Between March 2015 and 2016, baby boomers paid a total of £63bn in income tax, while millennials paid £41.4bn, according to accountancy firm Moore Stephens.
However, the proportion of overall income tax paid by baby boomers – those born between 1946 and 1965 – decreased from 44.6% in 2011/12 to 38.2% in 2015/16.
Meanwhile, the proportion paid by millennials – born between 1977 and 1996 according to Moore Stephens – increased from 19.2% to 25.1% in the same period.
There was however, only a small shift in the proportion paid by generation x – born between 1965 and 1977 – from 36.2% to 36.6% – paying £51.2bn and £60.3bn in 2011/12 and 2015/16 respectively.
A factor in the shift is a change in demographics. As baby boomers move into retirement their taxable income decreases, whereas millennials begin to move into higher paid, and therefore higher taxed, positions.
However, changes to tax policy are also highlighted as disproportionately affecting the younger generation, including increases in stamp duty land tax (SDLT) – which has risen from £10.6bn in 2015/16 to £11.7bn last year – as the older generation is seen as less likely buy new properties.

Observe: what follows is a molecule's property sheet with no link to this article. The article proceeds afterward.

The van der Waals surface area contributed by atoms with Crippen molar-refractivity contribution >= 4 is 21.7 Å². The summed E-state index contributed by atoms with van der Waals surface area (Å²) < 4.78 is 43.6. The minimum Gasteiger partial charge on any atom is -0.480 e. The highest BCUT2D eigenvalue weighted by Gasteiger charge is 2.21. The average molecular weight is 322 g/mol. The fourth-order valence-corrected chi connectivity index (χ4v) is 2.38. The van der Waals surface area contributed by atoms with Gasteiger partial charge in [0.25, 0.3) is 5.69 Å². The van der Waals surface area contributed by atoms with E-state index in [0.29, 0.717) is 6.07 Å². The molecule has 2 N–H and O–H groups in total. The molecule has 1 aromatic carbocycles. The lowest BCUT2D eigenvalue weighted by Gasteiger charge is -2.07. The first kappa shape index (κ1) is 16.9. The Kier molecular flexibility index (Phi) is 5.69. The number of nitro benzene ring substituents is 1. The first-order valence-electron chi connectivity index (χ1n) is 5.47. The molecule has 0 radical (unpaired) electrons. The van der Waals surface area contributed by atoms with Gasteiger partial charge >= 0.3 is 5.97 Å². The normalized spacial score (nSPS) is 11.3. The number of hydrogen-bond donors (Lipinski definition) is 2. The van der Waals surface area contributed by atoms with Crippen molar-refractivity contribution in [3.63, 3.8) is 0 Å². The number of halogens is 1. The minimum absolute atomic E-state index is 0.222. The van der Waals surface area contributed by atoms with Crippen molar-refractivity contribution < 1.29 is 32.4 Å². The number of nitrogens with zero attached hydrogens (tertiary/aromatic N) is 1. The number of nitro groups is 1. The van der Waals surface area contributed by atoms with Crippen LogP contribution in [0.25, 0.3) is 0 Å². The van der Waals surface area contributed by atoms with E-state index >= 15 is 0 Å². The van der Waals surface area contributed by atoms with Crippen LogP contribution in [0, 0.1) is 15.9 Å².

In addition to restrictions on how much can be saved tax free in pensions, increases in tax and national insurance on higher earners, as well as changes to annuity rules which mean pensioners can avoid taxes on annuity income.
“As baby boomers continue to retire, the tax burden will shift to millennials at an even more dramatic rate in the coming years, said Francis Moore, associate director at Moore Stephens.
“Younger generations are also likely to face the cost of funding the increased care that come with an aging population,” Moore added.
“Making the tax system fair for all is a tough ask – but the numbers suggest millennials may have grievances. For example, the overall Stamp Duty Land Tax burden is causing noticeable strains.”
In August, the Local Government Authority suggested a 1p increase in the basic income rate could generate an additional £4.4bn towards social care for the elderly, and address “decades of failure” in finding a sustainable model of funding.